At this point - having read too many books in the Stone Barrington series to count - I think I've finally come to terms with the things that started to bother me a few years back when the books got noticeably shorter and more boring (to the point that I began referring to the filthy rich New York lawyer as Stone Yawnington). In fact, I've rather enjoyed the last three, as I did this one. Where else will you find someone who, after just one look, buys an English mansion for 10-1/2 million pounds, then heads to an auto dealership to snap up a new Bentley and a new Porsche?
In this case, Stone buys the house from the dying owner to keep it out of the hands of his unloved kids. Meanwhile, Stone's son Peter and his friend Ben, who are in the movie-making business, have released their latest effort - a story about a shady cult leader. The film is wildly successful (of course, since everything Stone and his offspring do is touched with gold); but a dangerous real-life "religious" leader is quite unhappy, insisting that the movie is based on him. He's mad as hell and isn't going to take it any more, but how far will he go to retaliate?
Early on, a dead body turns up as well, supposedly a suicide. But here, too, there's more to the story than meets the eye. Could his death really have been murder? And if so, who did it and why? Leave it to Stone and his close-knit group of friends (one of whom has the FBI director on speed-dial) to get to the bottom of it - in between making a deal on another huge property and spending a good portion of time on the back of a horse (in proper attire, of course).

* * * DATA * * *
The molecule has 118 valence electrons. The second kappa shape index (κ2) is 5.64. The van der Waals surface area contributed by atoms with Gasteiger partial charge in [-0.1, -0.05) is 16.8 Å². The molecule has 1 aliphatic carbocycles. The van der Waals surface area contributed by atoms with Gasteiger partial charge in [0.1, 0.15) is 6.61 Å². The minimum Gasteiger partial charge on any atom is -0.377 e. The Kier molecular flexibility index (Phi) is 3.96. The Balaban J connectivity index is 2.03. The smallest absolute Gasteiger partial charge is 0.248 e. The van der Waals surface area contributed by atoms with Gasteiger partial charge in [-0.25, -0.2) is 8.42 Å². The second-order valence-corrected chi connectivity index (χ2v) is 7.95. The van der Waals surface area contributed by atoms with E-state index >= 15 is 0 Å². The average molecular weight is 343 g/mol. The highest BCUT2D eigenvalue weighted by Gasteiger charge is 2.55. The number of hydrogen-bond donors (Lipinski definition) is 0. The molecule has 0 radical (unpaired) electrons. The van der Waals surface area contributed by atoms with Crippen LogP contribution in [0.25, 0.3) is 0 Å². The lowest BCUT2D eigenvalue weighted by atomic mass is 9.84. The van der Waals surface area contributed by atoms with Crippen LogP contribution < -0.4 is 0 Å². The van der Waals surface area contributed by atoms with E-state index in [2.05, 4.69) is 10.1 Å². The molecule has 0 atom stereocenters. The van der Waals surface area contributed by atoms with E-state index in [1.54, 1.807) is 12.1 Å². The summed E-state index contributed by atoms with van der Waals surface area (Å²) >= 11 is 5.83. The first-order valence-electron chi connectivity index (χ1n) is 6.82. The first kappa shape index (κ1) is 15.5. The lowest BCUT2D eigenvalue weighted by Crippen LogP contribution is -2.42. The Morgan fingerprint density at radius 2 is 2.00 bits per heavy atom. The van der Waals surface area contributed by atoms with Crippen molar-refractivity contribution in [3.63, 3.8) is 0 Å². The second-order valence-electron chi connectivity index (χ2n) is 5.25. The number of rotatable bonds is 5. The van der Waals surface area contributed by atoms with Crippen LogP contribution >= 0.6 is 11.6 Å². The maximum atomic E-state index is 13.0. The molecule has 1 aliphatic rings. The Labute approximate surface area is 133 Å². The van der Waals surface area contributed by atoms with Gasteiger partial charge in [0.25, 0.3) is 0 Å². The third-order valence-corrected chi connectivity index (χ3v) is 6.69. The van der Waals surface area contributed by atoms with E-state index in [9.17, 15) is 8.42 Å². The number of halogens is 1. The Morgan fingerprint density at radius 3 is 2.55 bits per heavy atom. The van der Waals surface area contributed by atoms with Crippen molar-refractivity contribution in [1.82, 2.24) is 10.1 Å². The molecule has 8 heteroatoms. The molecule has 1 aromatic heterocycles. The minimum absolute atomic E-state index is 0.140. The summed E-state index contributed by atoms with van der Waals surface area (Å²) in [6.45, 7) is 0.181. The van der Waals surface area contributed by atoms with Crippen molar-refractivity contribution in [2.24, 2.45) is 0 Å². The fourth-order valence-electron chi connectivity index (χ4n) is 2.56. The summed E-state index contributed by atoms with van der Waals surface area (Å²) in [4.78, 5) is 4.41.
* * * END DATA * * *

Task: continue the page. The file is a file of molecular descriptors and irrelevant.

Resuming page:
All these questions and more are answered here, and was happy to end the book with no cliffhanger. As has been the practice of late, the book is quite short (311 pages). And at this point, I do suggest that readers interested in this series should begin with an earlier book. This one stands alone well enough, but it seems to me my enjoyment was enriched by my previous knowledge of the backgrounds of the major characters.
Scandalous Behavior by Stuart Woods (G.P. Putnam's Sons, January 2016); 311 pp.